Cambodian Weapons Wind Up in Indonesia

Weapons have been smuggled from Cambodia to the war-torn Indonesian province of Aceh, where Indonesian troops are engaged in a fierce offensive to rout pro-independence fighters, senior Indonesian military officials said on Tuesday.

The Aceh weapons-smuggling issue was raised at a meeting of military officials from the 10 Asean members and defense representatives from 10 other countries, including the US, China, Russia, Japan, Australia and India.

Though cooperation in counter-terrorism, regional security and tackling transnational crime topped the agenda, the smuggling of light weapons was high on Indonesia’s list of priorities, said Major General Sudrajat of Indone­sia’s Department of Defense.

The Indonesian army has been fighting a monthlong campaign in Aceh to crush the Free Aceh Movement. Some 230 people have been killed in the fighting.

“We have the evidence that the weapons [in Aceh]…. Some of them are from Cambodia and the border of Thailand, and some are from Sri Lanka,” said the Indo­nesian officer during a break from meetings on Tuesday.

“All the ex-conflict areas are a good, cheap market for light weapons,” said Sudrajat, who like many Indonesians uses only one name.

Sudrajat said the issue of Cam­bodian arms in Aceh was raised indirectly at the defense meeting.

“Not directly, but we addressed [that] there is some suspected arms smuggling coming from the ex-conflict areas in the region,” Sudrajat said.

In line with Asean’s long-held line of non-interference in other members’ domestic affairs, the organization is also extremely circumspect in its approach to raising sensitive bilateral issues.

Officials in Phnom Penh have long been irked by claims that arms are being smuggled regionally from Cambodia.

Asked to address the issue of Aceh weapons smuggling at a press conference on Monday evening, Foreign Ministry Undersecretary of State Sieng Lapresse noted Cambodia is undertaking illegal weapons reduction efforts and that arms smugglers are seriously punished in this country.

A second foreign military official, speaking on condition of anonymity, said on Tuesday that Chinese-made AK-47 assault rifles discovered in Aceh have been traced to Cambodia.

The source of the trade could be the former Khmer Rouge stronghold of Pailin, the official said. The weapons were old and likely sold by individual, demobilized soldiers, according to the official.

The weapons were likely smuggled through southern Thailand  to Aceh, the official added.

Philippine Army Brigadier General Pedro Ike I Inserto, who also attended Tuesday’s meeting, discounted reports that the militant Abu Sayyaf rebel group was also procuring arms from Cambodia.

In April, the Washington Times newspaper quoted an Abu Sayyaf member who claimed their organization’s weapons were being shipped through Cambodia and Vietnam, then to Malaysia and on to the southern Philippines.

The claims were unlikely, said Inserto, adding, “[The Abu Sayyaf] normally deal with arms dealers in Southeast Asia,” rather than buying second-hand weapons.

Though the fate of Aung San Suu Kyi has so far dominated the Asean talks, terrorism and regional security are likely to be thrust center stage with the presence of US Secretary of State Colin Powell and Australian Foreign Minister Alexander Downer at today’s Asean Regional Forum talks.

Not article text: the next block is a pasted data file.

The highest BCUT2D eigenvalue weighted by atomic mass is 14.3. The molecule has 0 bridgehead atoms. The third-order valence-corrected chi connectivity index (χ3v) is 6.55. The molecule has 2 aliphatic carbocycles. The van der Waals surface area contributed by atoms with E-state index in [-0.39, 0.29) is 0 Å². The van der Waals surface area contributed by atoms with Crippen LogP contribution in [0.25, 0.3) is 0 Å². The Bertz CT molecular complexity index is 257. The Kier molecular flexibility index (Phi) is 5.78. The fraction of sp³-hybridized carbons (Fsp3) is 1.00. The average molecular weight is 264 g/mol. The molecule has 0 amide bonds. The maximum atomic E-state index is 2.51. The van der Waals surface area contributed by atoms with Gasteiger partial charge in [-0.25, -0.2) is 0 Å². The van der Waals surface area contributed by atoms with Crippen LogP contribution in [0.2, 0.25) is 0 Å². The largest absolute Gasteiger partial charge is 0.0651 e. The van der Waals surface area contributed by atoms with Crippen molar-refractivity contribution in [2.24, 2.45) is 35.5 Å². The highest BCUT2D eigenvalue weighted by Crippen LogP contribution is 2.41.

“Australia has led efforts to identify practical ways for the ARF to tackle the terrorism challenge. I will encourage ARF members to translate words into action,” Downer said in a statement received on Tuesday.

In a joint communique to mark the end of the Asean Ministerial Meeting on Tuesday, Asean members re-affirmed their support for Jakarta’s operations in Aceh.

“We recognized the efforts of the Indonesian Government to restore peace and order in Aceh. We also pledged our support to deny the separatist movement access to means of violence through, among all, preventing arms smuggling into Aceh province,” the communique stated.

The Asean communique also noted that increased intelligence sharing between member states has resulted in the arrest of militants and “helped prevent the occurrence of terrorist acts.”

Asean also renewed its “determination to cooperate closely with the international community in combating international terrorism,” the communique stated.

Cambodia has recently charged three foreigners and one Cambodian Muslim with international terrorism linked to the militant Jemaah Islamiyah group, which has been blamed for last year’s Bali island blast.

Cambodian officials said the four were arrested based on information from the US.

However, the US-based Human Rights Watch organization warned on Monday that Asean’s zealous adoption of counter terrorism initiatives may encourage the abuse of human rights.

“The regional security forum has pledged support to the international campaign against terrorism, but has been conspicuously silent on rights issues,” Human Rights Watch said in a statement.

“Many ARF members were abusing human rights on the pretext of fighting terrorism, or had extended new security assistance and cooperation to abusive governments in the region,” the statement added.

Human Rights Watch accused Australia, China, India, Indonesia, Russia, the US, Malaysia, Singapore and “many” European Union countries of using counter-terrorism to infringe on human rights.

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